Lenders Swamped by Delinquent Mortgages
Wednesday, April 23, 2008
Seven out of 10 troubled mortgage borrowers remain without a plan to work out their loans despite increased industry efforts to help them, according to a new report from a coalition of state attorneys general and banking regulators.
The group collected data from 13 of the largest subprime lenders from October through January and found that the lenders are overwhelmed by their workloads and unable to keep pace with the number of borrowers who are falling behind on payments.
"There still seems to be a disconnect between homeowners and their mortgage servicers," said Mark E. Pearce, North Carolina's deputy commissioner of banks. The report is the most recent effort to assess how well lenders are responding to foreclosure problems as they face increased pressure from policymakers and consumer advocates to provide swifter and more meaningful help. It also represents the only public attempt by a non-industry source to collect such loan data across states.
The findings were not all grim. The coalition reported that the number of late borrowers working with their lenders to prevent foreclosure has increased and that the measures taken by lenders to help them have become more aggressive.
Instead of rescheduling missed payments, more lenders reduced the overall burden by modifying loan terms. They lowered interest rates or extended the term of the loan to cut payments. Less often, they forgave part of the principal.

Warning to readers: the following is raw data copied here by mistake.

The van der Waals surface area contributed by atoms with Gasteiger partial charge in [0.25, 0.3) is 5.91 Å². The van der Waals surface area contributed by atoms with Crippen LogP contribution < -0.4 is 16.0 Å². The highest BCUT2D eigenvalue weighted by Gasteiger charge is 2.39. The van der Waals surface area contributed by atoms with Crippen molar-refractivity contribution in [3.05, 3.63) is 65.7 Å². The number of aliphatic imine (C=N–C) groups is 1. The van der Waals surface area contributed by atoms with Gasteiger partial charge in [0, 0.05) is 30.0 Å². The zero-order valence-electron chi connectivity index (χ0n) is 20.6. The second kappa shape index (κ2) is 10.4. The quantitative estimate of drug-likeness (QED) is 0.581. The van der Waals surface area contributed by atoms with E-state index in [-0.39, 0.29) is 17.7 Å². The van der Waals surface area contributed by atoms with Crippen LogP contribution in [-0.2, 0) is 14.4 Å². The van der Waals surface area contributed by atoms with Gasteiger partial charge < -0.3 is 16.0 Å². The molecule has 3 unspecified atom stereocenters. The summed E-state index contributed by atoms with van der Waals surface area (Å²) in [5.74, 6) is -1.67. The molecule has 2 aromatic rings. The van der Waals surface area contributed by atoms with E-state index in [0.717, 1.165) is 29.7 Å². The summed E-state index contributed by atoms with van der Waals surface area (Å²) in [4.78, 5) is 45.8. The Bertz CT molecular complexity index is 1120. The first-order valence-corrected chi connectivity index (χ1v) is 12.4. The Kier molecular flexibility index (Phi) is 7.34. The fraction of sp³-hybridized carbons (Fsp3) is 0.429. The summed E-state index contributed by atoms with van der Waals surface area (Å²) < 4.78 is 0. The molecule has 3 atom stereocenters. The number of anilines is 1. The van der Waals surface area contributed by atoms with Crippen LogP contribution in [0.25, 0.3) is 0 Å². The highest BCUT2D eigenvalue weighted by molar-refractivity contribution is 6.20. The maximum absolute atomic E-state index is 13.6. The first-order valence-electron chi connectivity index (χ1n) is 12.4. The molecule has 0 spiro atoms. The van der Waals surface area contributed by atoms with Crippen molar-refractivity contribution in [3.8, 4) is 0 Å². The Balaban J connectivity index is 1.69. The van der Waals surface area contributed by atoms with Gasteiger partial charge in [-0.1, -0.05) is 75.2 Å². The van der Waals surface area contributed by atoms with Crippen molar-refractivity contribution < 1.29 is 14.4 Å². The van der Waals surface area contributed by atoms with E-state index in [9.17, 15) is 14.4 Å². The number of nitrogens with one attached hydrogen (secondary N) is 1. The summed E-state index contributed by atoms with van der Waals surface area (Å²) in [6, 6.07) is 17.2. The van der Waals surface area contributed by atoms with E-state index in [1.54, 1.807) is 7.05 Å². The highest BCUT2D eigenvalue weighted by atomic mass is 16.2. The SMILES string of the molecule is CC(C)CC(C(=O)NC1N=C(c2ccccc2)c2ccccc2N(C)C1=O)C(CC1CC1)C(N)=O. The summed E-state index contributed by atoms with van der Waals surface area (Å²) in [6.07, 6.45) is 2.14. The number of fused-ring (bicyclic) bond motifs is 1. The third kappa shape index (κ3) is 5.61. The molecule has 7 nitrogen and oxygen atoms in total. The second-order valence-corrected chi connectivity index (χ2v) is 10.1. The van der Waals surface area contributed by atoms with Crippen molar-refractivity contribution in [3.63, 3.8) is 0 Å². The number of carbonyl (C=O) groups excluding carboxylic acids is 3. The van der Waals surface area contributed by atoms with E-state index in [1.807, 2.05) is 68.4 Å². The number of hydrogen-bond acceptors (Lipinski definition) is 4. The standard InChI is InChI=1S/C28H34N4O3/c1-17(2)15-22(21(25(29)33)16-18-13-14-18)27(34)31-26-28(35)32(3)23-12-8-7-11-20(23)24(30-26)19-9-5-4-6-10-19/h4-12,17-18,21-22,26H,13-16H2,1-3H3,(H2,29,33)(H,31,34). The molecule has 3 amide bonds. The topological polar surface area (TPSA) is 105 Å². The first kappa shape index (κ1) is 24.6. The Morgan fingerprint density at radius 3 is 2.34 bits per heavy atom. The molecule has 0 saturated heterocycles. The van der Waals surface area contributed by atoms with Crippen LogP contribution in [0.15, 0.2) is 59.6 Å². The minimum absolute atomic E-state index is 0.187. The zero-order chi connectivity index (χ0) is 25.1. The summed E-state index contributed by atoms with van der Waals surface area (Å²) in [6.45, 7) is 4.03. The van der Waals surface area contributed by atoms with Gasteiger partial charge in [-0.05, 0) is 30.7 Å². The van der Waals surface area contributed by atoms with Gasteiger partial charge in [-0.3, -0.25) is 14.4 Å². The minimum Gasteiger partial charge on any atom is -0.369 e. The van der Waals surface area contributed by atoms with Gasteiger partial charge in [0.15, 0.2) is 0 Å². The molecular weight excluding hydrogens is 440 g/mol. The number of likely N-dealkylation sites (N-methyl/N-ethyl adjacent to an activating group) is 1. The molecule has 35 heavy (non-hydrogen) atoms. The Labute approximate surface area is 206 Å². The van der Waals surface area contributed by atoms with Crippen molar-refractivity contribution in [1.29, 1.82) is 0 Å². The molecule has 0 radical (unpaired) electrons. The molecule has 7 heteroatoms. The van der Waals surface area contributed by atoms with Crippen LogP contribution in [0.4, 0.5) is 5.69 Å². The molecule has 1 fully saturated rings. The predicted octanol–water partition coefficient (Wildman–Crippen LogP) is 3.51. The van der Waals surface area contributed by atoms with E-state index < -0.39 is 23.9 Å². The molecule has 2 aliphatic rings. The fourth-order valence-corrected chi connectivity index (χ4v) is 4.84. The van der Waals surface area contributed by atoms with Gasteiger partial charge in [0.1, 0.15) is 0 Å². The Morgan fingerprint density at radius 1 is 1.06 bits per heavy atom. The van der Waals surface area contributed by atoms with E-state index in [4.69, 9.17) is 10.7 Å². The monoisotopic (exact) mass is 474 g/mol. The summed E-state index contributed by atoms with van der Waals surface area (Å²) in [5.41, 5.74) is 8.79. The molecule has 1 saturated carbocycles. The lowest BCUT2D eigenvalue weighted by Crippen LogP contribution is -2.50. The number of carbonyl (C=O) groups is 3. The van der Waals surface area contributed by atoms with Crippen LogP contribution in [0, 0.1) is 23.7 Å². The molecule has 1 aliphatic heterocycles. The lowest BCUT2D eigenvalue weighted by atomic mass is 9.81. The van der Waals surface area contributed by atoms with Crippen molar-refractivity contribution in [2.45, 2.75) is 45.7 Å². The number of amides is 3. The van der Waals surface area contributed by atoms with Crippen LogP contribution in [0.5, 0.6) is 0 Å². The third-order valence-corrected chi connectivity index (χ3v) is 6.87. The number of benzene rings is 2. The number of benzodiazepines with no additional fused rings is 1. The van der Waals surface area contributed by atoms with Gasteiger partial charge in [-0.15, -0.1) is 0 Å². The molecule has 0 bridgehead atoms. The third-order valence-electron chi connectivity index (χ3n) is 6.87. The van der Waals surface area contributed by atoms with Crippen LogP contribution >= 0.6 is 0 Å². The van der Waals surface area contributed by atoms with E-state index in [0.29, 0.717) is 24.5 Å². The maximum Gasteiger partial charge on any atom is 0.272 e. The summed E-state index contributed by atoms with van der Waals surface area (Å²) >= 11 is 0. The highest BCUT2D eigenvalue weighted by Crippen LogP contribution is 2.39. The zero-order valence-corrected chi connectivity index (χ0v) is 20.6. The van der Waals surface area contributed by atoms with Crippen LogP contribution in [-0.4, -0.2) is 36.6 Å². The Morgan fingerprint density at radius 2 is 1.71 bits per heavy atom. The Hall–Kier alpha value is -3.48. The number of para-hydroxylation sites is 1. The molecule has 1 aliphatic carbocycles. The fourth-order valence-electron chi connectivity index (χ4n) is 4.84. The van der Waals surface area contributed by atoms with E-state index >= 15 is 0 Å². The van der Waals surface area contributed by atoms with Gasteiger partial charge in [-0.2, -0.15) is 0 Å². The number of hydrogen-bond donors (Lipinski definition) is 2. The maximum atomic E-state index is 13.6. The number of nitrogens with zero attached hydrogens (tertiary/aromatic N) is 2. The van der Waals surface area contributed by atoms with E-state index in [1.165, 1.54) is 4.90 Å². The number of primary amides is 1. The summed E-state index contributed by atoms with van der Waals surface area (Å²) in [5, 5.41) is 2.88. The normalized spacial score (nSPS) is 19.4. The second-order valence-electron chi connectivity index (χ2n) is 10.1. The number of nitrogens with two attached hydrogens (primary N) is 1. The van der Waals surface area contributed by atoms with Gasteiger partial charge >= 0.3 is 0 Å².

But the lenders are failing to make headway because they can't keep up with the number of delinquent loans. About 50,000 more loans were modified in January than in October, Pearce said. But 90,000 additional loans became delinquent during that time.
The coalition, which represents 11 attorneys general, two state banking departments and the Conference of State Bank Supervisors, said the lending industry will not make a dent in the foreclosure crisis if it continues to address the problems on a case-by-case basis.
Instead, it needs to change the system so that borrowers with similar problems are automatically handled the same way, the coalition said.
Almost two-thirds of the cases that lenders started from October to January were not completed in the next month, demonstrating how inefficient the current system is, the group said.
The focus of lenders "has always been to collect money, not to give a better deal to borrowers," said Tom Miller, Iowa's attorney general. "A shift in psychology needs to be made."
Lenders say they have made that shift because it is in their financial interest to avoid costly foreclosures. Paul Richman, a vice president at the Mortgage Bankers Association, cited a recent study by the industry-led Hope Now Alliance that found that lenders helped more than 1 million borrowers avoid foreclosure from July 1 to Jan. 31.
The Hope Now study included a larger sampling of lenders and gave a fuller picture of what's unfolding, Richman said.
The alliance collected data from 26 lenders that represent two-thirds of the prime and subprime market.
The coalition said that even though it had data from fewer lenders, those lenders represent 60 percent of the subprime market and give an accurate picture of what's happening on the front lines.
The Hope Now study, they said, counted short-term solutions as progress and so was overly upbeat.
"They were trying to make the situation look better than it was," Miller said.